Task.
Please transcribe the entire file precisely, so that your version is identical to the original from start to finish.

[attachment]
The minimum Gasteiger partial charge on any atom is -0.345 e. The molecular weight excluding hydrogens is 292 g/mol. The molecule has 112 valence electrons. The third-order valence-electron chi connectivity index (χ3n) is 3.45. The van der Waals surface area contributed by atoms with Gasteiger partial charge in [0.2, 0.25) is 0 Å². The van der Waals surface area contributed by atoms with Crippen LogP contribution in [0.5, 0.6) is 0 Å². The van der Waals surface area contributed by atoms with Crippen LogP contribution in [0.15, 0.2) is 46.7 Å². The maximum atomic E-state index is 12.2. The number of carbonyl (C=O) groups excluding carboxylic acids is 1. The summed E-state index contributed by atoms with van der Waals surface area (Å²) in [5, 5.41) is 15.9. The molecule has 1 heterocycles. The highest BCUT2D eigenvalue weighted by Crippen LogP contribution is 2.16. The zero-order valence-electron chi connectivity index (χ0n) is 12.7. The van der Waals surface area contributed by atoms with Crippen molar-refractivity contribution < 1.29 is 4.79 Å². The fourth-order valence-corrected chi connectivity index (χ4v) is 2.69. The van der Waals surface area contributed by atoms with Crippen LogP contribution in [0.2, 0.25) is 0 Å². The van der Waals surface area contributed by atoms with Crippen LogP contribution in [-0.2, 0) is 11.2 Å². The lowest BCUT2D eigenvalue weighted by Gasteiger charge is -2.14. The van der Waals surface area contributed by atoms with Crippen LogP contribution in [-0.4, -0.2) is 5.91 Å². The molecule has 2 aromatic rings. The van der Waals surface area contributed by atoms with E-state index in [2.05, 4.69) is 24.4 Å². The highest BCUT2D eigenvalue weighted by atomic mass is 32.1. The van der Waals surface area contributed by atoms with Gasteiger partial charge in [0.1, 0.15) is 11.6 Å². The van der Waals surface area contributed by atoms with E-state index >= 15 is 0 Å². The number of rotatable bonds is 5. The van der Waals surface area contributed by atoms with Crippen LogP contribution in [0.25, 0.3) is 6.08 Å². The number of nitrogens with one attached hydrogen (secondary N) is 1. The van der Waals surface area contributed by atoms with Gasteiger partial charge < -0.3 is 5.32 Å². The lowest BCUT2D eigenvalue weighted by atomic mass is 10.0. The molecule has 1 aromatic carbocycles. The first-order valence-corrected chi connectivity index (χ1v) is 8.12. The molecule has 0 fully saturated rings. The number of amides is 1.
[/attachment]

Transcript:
The minimum Gasteiger partial charge on any atom is -0.345 e. The molecular weight excluding hydrogens is 292 g/mol. The molecule has 112 valence electrons. The third-order valence-electron chi connectivity index (χ3n) is 3.45. The van der Waals surface area contributed by atoms with Gasteiger partial charge in [0.2, 0.25) is 0 Å². The van der Waals surface area contributed by atoms with Crippen LogP contribution in [0.5, 0.6) is 0 Å². The van der Waals surface area contributed by atoms with Crippen LogP contribution in [0.15, 0.2) is 46.7 Å². The maximum atomic E-state index is 12.2. The number of carbonyl (C=O) groups excluding carboxylic acids is 1. The summed E-state index contributed by atoms with van der Waals surface area (Å²) in [5, 5.41) is 15.9. The molecule has 1 heterocycles. The highest BCUT2D eigenvalue weighted by Crippen LogP contribution is 2.16. The zero-order valence-electron chi connectivity index (χ0n) is 12.7. The van der Waals surface area contributed by atoms with Crippen molar-refractivity contribution < 1.29 is 4.79 Å². The fourth-order valence-corrected chi connectivity index (χ4v) is 2.69. The van der Waals surface area contributed by atoms with Crippen LogP contribution in [0.2, 0.25) is 0 Å². The van der Waals surface area contributed by atoms with Crippen LogP contribution in [-0.2, 0) is 11.2 Å². The lowest BCUT2D eigenvalue weighted by Gasteiger charge is -2.14. The van der Waals surface area contributed by atoms with Crippen LogP contribution in [-0.4, -0.2) is 5.91 Å². The molecule has 2 aromatic rings. The van der Waals surface area contributed by atoms with E-state index in [2.05, 4.69) is 24.4 Å². The highest BCUT2D eigenvalue weighted by atomic mass is 32.1. The van der Waals surface area contributed by atoms with Gasteiger partial charge in [0.1, 0.15) is 11.6 Å². The van der Waals surface area contributed by atoms with E-state index >= 15 is 0 Å². The number of rotatable bonds is 5. The van der Waals surface area contributed by atoms with Crippen LogP contribution in [0.25, 0.3) is 6.08 Å². The number of nitrogens with one attached hydrogen (secondary N) is 1. The van der Waals surface area contributed by atoms with Gasteiger partial charge < -0.3 is 5.32 Å². The lowest BCUT2D eigenvalue weighted by atomic mass is 10.0. The molecule has 1 aromatic carbocycles. The first-order valence-corrected chi connectivity index (χ1v) is 8.12. The molecule has 0 fully saturated rings. The number of amides is 1.